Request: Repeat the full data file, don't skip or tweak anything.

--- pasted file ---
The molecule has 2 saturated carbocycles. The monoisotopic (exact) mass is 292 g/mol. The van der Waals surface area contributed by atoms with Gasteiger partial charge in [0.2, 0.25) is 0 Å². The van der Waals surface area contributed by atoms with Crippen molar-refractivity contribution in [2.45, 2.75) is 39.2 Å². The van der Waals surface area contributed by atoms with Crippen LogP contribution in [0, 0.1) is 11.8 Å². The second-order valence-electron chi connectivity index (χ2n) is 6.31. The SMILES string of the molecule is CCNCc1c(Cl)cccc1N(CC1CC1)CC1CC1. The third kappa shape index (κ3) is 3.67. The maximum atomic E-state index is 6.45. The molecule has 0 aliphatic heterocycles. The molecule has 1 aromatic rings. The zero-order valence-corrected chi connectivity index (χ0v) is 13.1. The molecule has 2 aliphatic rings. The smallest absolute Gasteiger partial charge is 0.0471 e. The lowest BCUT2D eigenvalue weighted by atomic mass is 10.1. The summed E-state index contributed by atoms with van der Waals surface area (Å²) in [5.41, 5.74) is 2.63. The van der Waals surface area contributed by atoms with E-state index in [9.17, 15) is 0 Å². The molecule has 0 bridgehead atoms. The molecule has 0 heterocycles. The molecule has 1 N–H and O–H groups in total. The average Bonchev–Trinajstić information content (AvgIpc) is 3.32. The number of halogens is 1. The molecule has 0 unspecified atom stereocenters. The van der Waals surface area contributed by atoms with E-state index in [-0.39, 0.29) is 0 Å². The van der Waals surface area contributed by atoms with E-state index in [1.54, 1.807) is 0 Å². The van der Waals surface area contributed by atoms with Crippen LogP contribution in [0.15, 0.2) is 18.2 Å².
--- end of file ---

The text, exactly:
The molecule has 2 saturated carbocycles. The monoisotopic (exact) mass is 292 g/mol. The van der Waals surface area contributed by atoms with Gasteiger partial charge in [0.2, 0.25) is 0 Å². The van der Waals surface area contributed by atoms with Crippen molar-refractivity contribution in [2.45, 2.75) is 39.2 Å². The van der Waals surface area contributed by atoms with Crippen LogP contribution in [0, 0.1) is 11.8 Å². The second-order valence-electron chi connectivity index (χ2n) is 6.31. The SMILES string of the molecule is CCNCc1c(Cl)cccc1N(CC1CC1)CC1CC1. The third kappa shape index (κ3) is 3.67. The maximum atomic E-state index is 6.45. The molecule has 0 aliphatic heterocycles. The molecule has 1 aromatic rings. The zero-order valence-corrected chi connectivity index (χ0v) is 13.1. The molecule has 2 aliphatic rings. The smallest absolute Gasteiger partial charge is 0.0471 e. The lowest BCUT2D eigenvalue weighted by atomic mass is 10.1. The summed E-state index contributed by atoms with van der Waals surface area (Å²) in [5.41, 5.74) is 2.63. The van der Waals surface area contributed by atoms with E-state index in [9.17, 15) is 0 Å². The molecule has 0 bridgehead atoms. The molecule has 0 heterocycles. The molecule has 1 N–H and O–H groups in total. The average Bonchev–Trinajstić information content (AvgIpc) is 3.32. The number of halogens is 1. The molecule has 0 unspecified atom stereocenters. The van der Waals surface area contributed by atoms with E-state index in [-0.39, 0.29) is 0 Å². The van der Waals surface area contributed by atoms with E-state index in [1.54, 1.807) is 0 Å². The van der Waals surface area contributed by atoms with Crippen LogP contribution in [0.15, 0.2) is 18.2 Å².